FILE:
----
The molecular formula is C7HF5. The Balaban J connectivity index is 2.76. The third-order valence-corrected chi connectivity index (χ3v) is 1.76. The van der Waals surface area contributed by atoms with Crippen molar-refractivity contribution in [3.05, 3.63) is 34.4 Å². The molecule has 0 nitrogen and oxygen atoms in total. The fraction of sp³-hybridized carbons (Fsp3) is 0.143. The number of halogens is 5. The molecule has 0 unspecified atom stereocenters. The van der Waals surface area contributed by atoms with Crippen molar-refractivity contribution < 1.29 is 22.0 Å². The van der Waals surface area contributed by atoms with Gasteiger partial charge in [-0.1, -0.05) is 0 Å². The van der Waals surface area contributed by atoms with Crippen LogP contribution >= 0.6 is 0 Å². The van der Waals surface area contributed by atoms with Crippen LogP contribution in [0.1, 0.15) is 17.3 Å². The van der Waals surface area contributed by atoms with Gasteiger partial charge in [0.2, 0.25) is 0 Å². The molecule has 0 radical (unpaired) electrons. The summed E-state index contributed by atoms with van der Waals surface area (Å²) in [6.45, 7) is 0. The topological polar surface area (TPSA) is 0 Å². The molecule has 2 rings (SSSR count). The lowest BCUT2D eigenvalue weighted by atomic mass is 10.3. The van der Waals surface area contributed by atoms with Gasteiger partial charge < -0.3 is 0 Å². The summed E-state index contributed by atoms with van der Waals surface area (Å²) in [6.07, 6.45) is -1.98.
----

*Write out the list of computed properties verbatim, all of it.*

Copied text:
The molecular formula is C7HF5. The Balaban J connectivity index is 2.76. The third-order valence-corrected chi connectivity index (χ3v) is 1.76. The van der Waals surface area contributed by atoms with Crippen molar-refractivity contribution in [3.05, 3.63) is 34.4 Å². The molecule has 0 nitrogen and oxygen atoms in total. The fraction of sp³-hybridized carbons (Fsp3) is 0.143. The number of halogens is 5. The molecule has 0 unspecified atom stereocenters. The van der Waals surface area contributed by atoms with Crippen molar-refractivity contribution < 1.29 is 22.0 Å². The van der Waals surface area contributed by atoms with Gasteiger partial charge in [-0.1, -0.05) is 0 Å². The van der Waals surface area contributed by atoms with Crippen LogP contribution >= 0.6 is 0 Å². The van der Waals surface area contributed by atoms with Crippen LogP contribution in [0.1, 0.15) is 17.3 Å². The van der Waals surface area contributed by atoms with Gasteiger partial charge in [0.2, 0.25) is 0 Å². The molecule has 0 radical (unpaired) electrons. The summed E-state index contributed by atoms with van der Waals surface area (Å²) in [6.45, 7) is 0. The topological polar surface area (TPSA) is 0 Å². The molecule has 2 rings (SSSR count). The lowest BCUT2D eigenvalue weighted by atomic mass is 10.3. The van der Waals surface area contributed by atoms with Gasteiger partial charge < -0.3 is 0 Å². The summed E-state index contributed by atoms with van der Waals surface area (Å²) in [6.07, 6.45) is -1.98.